After two deadly crashes in five months involving its 737 Max 8 aircraft, Boeing finds itself in a precarious position. The damage the crashes cause for Boeing will depend on the findings of investigators, said Henry Harteveldt, the founder of the travel research company Atmosphere Research Group.
“This definitely damages Boeing’s reputation,” he said. “The question is, how quickly will the investigations in Indonesia and Ethiopia reveal conclusive evidence of what may have caused those accidents?”
Investigators may find that the airlines involved in each crash, Lion Air and Ethiopian Airlines, didn’t properly train their pilots. They may also conclude that the crashes occurred for reasons beyond Boeing or the airlines’ control.
But in the worst outcome for Boeing, investigators could find that the aerospace manufacturer “deliberately took shortcuts” with instruction manuals, training procedures, or anything else related to its 737 Max aircraft, and airlines could lose their trust in Boeing, Harteveldt said. In that case, airlines could cancel orders for 737 Max or other Boeing aircraft.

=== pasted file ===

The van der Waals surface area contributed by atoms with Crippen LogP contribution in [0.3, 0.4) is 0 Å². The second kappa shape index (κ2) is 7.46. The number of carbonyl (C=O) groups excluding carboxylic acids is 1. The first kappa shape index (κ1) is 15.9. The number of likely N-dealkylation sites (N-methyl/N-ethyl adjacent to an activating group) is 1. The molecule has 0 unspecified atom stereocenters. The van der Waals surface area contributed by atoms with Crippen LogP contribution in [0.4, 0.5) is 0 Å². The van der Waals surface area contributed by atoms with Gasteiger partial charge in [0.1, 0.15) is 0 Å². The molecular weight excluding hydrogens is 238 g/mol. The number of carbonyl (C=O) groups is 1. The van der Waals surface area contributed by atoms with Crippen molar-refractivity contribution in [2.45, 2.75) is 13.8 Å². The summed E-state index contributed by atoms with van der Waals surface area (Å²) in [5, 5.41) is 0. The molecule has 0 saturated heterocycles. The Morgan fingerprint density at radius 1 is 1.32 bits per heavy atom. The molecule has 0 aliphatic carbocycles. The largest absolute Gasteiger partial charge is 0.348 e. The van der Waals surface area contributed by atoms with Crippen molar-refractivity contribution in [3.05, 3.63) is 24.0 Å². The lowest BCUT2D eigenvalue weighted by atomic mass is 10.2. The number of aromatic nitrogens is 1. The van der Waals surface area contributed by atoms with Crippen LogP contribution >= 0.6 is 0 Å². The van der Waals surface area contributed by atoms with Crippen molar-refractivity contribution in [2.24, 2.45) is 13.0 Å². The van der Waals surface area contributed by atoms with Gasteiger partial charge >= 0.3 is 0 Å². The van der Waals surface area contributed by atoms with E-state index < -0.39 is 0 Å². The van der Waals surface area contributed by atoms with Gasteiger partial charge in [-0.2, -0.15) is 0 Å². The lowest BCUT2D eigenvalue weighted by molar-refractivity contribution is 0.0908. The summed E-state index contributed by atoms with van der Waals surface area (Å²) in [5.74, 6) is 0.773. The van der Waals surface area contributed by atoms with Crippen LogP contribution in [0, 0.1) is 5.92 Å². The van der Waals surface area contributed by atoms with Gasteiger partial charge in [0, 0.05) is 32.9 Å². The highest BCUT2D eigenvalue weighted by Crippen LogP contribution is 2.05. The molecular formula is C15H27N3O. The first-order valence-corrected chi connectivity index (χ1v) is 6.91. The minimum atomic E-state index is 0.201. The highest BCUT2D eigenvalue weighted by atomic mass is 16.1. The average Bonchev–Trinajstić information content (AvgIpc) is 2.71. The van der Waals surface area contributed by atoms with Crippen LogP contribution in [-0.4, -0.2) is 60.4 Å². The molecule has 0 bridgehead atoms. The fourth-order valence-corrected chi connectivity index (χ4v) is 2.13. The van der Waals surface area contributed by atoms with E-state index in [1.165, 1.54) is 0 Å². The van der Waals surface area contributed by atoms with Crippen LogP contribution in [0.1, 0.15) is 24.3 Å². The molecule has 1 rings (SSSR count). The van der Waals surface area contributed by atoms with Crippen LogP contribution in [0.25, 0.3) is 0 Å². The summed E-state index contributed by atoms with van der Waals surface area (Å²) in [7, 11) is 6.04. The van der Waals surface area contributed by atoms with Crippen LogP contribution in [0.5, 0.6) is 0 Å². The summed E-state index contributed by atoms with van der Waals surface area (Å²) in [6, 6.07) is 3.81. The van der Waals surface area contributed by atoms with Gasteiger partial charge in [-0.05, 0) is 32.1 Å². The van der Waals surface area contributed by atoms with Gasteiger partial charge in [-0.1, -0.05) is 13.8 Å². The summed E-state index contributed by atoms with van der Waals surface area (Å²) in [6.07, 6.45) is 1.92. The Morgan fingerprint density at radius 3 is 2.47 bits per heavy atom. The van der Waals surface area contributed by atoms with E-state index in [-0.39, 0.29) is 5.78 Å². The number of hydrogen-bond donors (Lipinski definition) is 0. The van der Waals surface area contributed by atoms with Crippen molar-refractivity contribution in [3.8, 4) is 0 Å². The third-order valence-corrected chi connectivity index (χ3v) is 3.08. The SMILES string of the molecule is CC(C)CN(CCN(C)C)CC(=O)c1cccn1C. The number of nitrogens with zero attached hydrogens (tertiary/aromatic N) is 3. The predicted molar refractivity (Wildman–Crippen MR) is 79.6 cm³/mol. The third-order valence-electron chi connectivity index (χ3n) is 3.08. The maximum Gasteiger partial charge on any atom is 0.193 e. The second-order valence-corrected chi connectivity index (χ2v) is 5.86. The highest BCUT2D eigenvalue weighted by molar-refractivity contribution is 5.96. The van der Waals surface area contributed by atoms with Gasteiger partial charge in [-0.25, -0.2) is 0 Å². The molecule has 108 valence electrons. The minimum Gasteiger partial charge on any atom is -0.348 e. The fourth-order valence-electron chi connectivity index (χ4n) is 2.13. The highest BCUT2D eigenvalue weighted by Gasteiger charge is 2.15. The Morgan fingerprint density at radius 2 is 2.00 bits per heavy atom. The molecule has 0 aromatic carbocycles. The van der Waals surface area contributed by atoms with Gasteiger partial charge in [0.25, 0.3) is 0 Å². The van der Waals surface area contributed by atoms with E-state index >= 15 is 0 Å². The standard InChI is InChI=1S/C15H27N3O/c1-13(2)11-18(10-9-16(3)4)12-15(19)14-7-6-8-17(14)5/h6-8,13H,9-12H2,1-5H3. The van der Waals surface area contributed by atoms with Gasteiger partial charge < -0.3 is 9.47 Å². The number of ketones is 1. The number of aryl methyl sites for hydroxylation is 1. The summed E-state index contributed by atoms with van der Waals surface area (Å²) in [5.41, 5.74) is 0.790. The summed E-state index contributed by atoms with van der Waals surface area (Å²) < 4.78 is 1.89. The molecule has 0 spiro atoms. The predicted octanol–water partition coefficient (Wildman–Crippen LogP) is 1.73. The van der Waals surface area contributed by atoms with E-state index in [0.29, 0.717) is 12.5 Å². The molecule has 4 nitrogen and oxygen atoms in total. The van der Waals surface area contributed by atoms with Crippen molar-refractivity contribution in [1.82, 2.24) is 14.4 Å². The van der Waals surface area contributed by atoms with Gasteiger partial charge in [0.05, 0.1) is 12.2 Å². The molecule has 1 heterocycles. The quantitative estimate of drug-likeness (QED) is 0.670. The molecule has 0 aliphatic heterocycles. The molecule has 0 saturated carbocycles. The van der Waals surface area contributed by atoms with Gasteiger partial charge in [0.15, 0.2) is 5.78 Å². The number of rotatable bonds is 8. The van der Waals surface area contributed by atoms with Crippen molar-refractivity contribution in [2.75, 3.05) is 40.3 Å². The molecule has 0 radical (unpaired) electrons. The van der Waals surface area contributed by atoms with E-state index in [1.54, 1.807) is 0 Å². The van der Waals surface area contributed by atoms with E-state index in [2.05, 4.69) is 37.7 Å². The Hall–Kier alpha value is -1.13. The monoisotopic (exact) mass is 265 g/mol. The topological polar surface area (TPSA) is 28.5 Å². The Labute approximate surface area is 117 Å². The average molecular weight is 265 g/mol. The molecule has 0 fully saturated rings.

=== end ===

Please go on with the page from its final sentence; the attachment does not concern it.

“Boeing has an excellent reputation for designing aircraft, but it’s not a foolproof organization,” Harteveldt said.
Boeing declined a request for comment.
There’s no guarantee investigators will find more fault in one party than any other. The circumstances behind the United States’ decision to ground 737 Max aircraft were unusual, Harteveldt said, and may have been influenced by international pressure. In the days before President Donald Trump said on Wednesday that he would issue an order to ground the aircraft, many other nations, like China, Australia, Britain, and France, announced their own bans.
“You never have had a president in the United States order an airplane grounded until [Wednesday],” Harteveldt said. “I think that the president felt the US had to act because we would look unusual on the world stage.”
The FAA prefers to make decisions about grounding aircraft based on facts and data that indicate such a move is necessary to make sure it doesn’t inconvenience passengers and airlines without good reason, Harteveldt said. In this case, a decision was made for the agency.
“I would have preferred that the FAA had objectively, independently, on its own conclusion, decided whether or not to ground the 787, rather than having its hand forced,” Harteveldt said. “I don’t want to ever see a passenger or crew put in harm’s way. But I also don’t like knee-jerk reactions.”
If you’ve worked for Boeing and have a story to share, contact this reporter at email@example.com.